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Decentralised energy ‘is key to securing Britain’s energy future’

A report exploring the importance of decentralised energy as a means to delivering lower future energy bills to British families says it is more efficient and costs less in the long term to use energy where it is generated and to generate it where it will be used.

Contributors include Lightsource Renewable Energy, Good Energy and Foresight Group, with analysis provided by KPMG.

The report claims decentralised energy has a major role to play in meeting the UK’s energy needs and could be key to subsidy-free solar power within five years: “With the solar energy sector facing proposed cuts of 87% to subsidy support, The Decentralised Energy Transition report sets out key policy recommendations that would ensure best value for money for consumers while negating the need for severe cuts.”

The recommendations are:

  • Retain Feed-In Tariff (FiT) subsidies and focus on technologies that have the greatest potential to support the development of smart energy systems. In addition, the remaining FiT budget should be front-loaded, while only subsidising domestic and small-scale commercial solar PV installations. This can be done without increasing the overall budget and, therefore, the cost to consumers.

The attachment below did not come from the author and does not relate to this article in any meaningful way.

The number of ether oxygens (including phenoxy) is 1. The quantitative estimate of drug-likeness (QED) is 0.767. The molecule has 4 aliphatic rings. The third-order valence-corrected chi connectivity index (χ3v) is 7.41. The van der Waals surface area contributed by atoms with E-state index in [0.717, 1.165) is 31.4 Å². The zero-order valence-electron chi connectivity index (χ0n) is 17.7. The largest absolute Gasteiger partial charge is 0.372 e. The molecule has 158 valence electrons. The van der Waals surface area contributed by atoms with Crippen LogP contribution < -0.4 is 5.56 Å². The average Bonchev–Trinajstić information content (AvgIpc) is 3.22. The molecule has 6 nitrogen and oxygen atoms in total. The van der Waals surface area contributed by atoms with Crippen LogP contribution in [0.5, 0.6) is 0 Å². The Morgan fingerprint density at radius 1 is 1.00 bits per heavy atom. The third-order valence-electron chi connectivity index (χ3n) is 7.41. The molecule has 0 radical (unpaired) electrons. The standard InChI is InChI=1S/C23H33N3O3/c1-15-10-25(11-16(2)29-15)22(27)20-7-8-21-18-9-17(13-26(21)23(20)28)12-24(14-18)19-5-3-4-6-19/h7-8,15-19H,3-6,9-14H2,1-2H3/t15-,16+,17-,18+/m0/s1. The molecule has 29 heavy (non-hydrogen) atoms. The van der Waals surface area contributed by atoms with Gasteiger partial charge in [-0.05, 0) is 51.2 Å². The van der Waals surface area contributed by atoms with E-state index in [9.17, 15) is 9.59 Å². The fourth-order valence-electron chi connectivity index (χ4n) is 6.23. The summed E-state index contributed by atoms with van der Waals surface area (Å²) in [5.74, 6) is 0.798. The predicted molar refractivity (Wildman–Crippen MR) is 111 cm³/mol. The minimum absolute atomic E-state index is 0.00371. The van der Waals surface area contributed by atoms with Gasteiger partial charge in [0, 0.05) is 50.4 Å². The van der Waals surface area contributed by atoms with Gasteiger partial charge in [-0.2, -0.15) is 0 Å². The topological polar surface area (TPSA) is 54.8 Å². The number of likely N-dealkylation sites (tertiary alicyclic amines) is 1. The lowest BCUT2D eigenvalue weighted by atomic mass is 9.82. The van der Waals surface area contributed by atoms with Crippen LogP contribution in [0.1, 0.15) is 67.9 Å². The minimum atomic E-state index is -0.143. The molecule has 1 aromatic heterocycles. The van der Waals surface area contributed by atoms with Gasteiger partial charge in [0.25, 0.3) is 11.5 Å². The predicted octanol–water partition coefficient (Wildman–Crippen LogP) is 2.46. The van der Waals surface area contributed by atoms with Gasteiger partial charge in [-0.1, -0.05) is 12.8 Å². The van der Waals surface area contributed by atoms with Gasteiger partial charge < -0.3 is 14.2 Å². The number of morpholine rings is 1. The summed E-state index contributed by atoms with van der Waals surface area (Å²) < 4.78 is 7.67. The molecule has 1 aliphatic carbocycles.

• Recognise the value created for the electricity grid of widespread deployment of battery technologies. With widespread deployment of storage, peaks on the electricity grid can be avoided and hence grid reinforcement costs can be reduced.
  • Kick-start the deployment of storage technologies through provision of grants or other incentives.
  • Incentivise grid companies to support the deployment of decentralised energy.

Lightsource chief executive Nick Boyle said: “The overall aim for the solar industry has always been to get solar PV to grid parity so we can compete with any other forms of energy without subsidies.

“The costs of solar and storage technologies are falling rapidly and we are not far off having a reliable and clean local generation technology that is at grid parity. It doesn’t just stop at solar and batteries. This is about a smart home management system.

“I hope that this report helps to build a case for retaining subsidy levels in the short term so that the UK is able to reduce the cost of future energy bills for consumers.”

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